History of Musical Film
1930s III - Astaire and Rogers
by John Kenrick
(Copyright 1996; revised 2014)
(The images below are thumbnails click on them to see larger versions.)
RKO: Fred and Ginger
In 1928, businessman Joseph P. Kennedy teamed up with RCA Radio and the Keith-Orpheum vaudeville theatre circuit to form Radio-Keith-Orpheum, usually referred to as RKO Pictures. Although often strapped for cash, the studio managed an ambitious creative range, creating the iconographic King Kong and the landmark drama Citizen Kane. It is perhaps appropriate that the first major Hollywood studio formed after the invention of sound should produce the first series of screen musicals to creatively integrate song, story and dance as story-telling tools -- all a full decade before Broadway saw a similar revolution begin with Oklahoma.
RKO's earliest musicals had been forgettable efforts until a lucky bit of support casting unexpectedly opened the way for change. Broadway veteran Fred Astaire made little headway in Hollywood until RKO cast him in the minor role of a band leader in Flying Down To Rio (1933). When offered the choice of several starlets as a dance partner, he chose Ginger Rogers, who he had met when he choreographed a routine for her in the 1930 Broadway production of Girl Crazy. Through most of Flying Down to Rio, top-billed stars Dolores Del Rio and Gene Raymond slog through a tedious love plot (and several equally tedious songs) while Astaire and Rogers make occasional wisecracks. Then during "The Carioca," Fred and Ginger step on to a nightclub dance floor and link foreheads while dancing. Their wholesome charm had unmistakably sexual undertones, and turned an otherwise minor number into the highlight of the film, setting off a tremendous response among moviegoers.
Rio had a surprising impact on viewers. Decades later, director Stanley Donen described his reaction this way --
"I was nine, and I'd never seen anything like it in my life. I'm not sure I have since. It was as if something had exploded inside me. . . I was mesmerized. I could not stop watching Fred Astaire dance. I went back to the theatre every day while the picture was playing. I must've seen it at least twenty times. Fred Astaire was so graceful. It was as if he were connected to the music. He led it and he interpreted it, and he made it look so effortless. He performed as though he were absolutely without gravity."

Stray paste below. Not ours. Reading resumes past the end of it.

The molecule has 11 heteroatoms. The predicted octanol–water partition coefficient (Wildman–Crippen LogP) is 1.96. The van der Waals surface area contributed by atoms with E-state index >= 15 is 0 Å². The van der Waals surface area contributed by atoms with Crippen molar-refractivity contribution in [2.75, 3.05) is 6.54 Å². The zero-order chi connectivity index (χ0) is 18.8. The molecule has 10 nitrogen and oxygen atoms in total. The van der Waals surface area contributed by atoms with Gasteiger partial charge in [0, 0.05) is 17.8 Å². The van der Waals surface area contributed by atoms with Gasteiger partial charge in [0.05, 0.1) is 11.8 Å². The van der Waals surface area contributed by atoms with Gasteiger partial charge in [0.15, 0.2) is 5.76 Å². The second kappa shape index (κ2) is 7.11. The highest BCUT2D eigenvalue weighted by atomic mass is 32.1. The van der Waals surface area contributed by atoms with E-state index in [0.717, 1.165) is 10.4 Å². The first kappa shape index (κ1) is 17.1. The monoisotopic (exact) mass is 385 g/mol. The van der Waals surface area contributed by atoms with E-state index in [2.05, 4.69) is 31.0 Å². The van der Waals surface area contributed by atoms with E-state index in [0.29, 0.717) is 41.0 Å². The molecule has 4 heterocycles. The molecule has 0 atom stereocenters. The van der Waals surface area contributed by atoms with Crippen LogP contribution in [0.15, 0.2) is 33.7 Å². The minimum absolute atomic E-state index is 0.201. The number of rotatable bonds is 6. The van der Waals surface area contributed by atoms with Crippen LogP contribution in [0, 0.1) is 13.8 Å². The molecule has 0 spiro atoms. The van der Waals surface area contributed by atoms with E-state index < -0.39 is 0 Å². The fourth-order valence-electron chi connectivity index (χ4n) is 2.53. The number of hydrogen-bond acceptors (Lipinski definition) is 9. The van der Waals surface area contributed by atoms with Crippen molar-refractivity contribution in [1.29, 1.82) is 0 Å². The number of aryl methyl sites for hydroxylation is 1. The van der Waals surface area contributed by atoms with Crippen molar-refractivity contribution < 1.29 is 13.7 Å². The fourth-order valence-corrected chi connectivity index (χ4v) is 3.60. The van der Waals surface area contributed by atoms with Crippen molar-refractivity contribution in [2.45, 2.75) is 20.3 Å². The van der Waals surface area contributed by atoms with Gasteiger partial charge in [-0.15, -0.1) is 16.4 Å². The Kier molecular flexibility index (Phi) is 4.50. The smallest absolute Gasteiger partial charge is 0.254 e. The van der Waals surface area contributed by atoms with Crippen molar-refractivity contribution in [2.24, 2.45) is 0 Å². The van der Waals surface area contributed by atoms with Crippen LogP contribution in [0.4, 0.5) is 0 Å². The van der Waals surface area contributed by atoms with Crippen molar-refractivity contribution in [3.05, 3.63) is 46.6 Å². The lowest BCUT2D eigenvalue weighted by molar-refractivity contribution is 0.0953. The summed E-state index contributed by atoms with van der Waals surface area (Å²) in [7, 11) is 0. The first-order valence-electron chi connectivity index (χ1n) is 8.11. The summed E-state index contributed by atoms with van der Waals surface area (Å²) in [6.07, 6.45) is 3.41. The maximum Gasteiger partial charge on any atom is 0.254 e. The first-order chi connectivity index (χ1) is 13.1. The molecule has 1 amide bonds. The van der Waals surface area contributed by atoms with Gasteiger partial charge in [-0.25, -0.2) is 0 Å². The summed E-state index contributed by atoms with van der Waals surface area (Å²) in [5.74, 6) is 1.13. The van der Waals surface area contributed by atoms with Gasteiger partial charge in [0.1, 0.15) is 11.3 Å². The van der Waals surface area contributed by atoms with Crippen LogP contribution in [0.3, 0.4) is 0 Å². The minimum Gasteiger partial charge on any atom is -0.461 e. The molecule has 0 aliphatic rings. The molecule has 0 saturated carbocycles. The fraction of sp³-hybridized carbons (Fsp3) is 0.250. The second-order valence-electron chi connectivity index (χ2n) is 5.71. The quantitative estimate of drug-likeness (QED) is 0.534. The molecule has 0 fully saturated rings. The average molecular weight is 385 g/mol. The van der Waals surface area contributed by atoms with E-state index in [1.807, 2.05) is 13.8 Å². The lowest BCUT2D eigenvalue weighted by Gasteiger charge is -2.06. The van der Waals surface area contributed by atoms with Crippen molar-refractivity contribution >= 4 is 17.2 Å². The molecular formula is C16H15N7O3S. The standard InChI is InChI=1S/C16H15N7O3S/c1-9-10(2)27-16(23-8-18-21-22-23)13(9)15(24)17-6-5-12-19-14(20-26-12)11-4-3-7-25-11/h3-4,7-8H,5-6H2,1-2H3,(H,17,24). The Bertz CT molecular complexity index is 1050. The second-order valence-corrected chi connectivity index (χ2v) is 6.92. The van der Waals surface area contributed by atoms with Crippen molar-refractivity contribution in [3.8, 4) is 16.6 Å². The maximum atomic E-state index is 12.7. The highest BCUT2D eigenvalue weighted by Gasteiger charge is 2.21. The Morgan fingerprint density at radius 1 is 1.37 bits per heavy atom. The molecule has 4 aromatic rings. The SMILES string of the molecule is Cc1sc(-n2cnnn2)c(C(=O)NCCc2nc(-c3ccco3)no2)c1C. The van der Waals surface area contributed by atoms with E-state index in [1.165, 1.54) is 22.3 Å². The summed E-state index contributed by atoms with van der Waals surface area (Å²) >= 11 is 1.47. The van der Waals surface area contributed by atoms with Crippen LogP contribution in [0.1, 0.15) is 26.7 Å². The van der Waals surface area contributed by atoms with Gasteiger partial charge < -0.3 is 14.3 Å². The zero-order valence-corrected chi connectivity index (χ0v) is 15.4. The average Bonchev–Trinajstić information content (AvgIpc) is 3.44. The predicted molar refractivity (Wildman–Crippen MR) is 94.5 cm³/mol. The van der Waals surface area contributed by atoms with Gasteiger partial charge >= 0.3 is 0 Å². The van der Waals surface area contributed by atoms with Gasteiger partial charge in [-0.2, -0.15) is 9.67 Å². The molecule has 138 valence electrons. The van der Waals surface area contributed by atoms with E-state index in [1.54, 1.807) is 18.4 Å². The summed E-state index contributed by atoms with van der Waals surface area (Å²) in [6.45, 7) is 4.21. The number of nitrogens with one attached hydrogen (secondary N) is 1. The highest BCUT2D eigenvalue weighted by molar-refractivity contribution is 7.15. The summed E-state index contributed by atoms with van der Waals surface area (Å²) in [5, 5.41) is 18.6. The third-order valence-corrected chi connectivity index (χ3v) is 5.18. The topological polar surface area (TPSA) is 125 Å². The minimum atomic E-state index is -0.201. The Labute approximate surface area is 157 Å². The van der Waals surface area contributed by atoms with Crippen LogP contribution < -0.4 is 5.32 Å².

- as quoted by Stephen M. Silverman in Dancing on the Ceiling: Stanley Donen and His Movies. (New York: Alfred A. Knopf, 1996), pp. 11-13.
Producer Pandro S. Berman persuaded the studio to showcase Astaire and Rogers in a star vehicle of their own. In The Gay Divorcee (1934), they danced and romanced, inventing what became their standard formula in a high society setting, a charming playboy and a sweet girl with spunk get into a tangle of mistaken identities, fall in love on the dance floor (to something like Cole Porter’s "Night and Day"), resolve their misunderstandings in the nick of time, and foxtrot their way to a black and white "happily ever after" ending. This film was based on the stage musical Gay Divorce, but the Hays office demanded a change of title. Under Hollywood's new Production Code, it was acceptable to suggest a divorced person was "gay" (meaning "happy"), but a film couldn't say that a divorce was happy! Despite the glamorous surroundings and witty banter, Astaire and Rogers come across as likeable Americans, "just like us" or just like the folks most people wished they could be.
The same formula was carefully repeated in Top Hat (1935), which embodies RKO's Astaire-Rogers series at its best. There is a a variation of the "mistaken identities" plot with stylish comic support from Edward Everett Horton, Eric Blore and Helen Broderick, and a solid-gold score by Irving Berlin. "Isn’t This a Lovely Day To Be Caught In The Rain," "No Strings," the title tune and the unforgettable "Cheek to Cheek" are deftly integrated into a story of mistaken identities set in an eye-popping black and white art deco vision of Venice. The dialogue is breezy and clever, and the atmosphere one of elegant delight. It is still hard to resist this cinematic cocktail.
A popular quote (usually attributed to actress Katherine Hepburn) claims that "Fred gave Ginger class, while she gave him sex appeal." While there may be some truth in this observation, the fact is that both Astaire and Rogers already had each of those qualities. It was the indefinable connection between their screen personas that made their class and sex appeal so powerful and so irresistible.